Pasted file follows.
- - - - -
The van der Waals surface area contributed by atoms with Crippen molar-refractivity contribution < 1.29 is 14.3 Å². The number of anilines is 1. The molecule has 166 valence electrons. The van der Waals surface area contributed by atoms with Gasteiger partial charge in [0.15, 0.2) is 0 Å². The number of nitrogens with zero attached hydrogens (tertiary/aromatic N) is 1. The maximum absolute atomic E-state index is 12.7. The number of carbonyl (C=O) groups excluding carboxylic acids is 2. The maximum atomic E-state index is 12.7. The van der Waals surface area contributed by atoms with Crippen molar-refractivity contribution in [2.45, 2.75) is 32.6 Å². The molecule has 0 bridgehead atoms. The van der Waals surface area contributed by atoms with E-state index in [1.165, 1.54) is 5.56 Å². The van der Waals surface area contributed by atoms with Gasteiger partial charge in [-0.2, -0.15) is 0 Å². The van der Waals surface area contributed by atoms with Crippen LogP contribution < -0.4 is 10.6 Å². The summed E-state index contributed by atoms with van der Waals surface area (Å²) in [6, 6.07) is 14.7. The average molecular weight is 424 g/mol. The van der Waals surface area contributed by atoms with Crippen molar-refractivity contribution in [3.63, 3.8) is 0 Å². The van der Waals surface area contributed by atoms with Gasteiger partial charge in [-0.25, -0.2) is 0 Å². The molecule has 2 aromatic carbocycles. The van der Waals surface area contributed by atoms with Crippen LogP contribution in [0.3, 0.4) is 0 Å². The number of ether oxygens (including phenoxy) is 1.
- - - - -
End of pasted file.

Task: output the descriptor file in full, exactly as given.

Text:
The van der Waals surface area contributed by atoms with Crippen molar-refractivity contribution < 1.29 is 14.3 Å². The number of anilines is 1. The molecule has 166 valence electrons. The van der Waals surface area contributed by atoms with Gasteiger partial charge in [0.15, 0.2) is 0 Å². The number of nitrogens with zero attached hydrogens (tertiary/aromatic N) is 1. The maximum absolute atomic E-state index is 12.7. The number of carbonyl (C=O) groups excluding carboxylic acids is 2. The maximum atomic E-state index is 12.7. The van der Waals surface area contributed by atoms with Crippen molar-refractivity contribution in [2.45, 2.75) is 32.6 Å². The molecule has 0 bridgehead atoms. The van der Waals surface area contributed by atoms with E-state index in [1.165, 1.54) is 5.56 Å². The van der Waals surface area contributed by atoms with Gasteiger partial charge in [-0.2, -0.15) is 0 Å². The van der Waals surface area contributed by atoms with Crippen LogP contribution < -0.4 is 10.6 Å². The summed E-state index contributed by atoms with van der Waals surface area (Å²) in [6, 6.07) is 14.7. The average molecular weight is 424 g/mol. The van der Waals surface area contributed by atoms with Crippen molar-refractivity contribution in [3.63, 3.8) is 0 Å². The van der Waals surface area contributed by atoms with Gasteiger partial charge in [-0.25, -0.2) is 0 Å². The molecule has 2 aromatic carbocycles. The van der Waals surface area contributed by atoms with Crippen LogP contribution in [0.3, 0.4) is 0 Å². The number of ether oxygens (including phenoxy) is 1.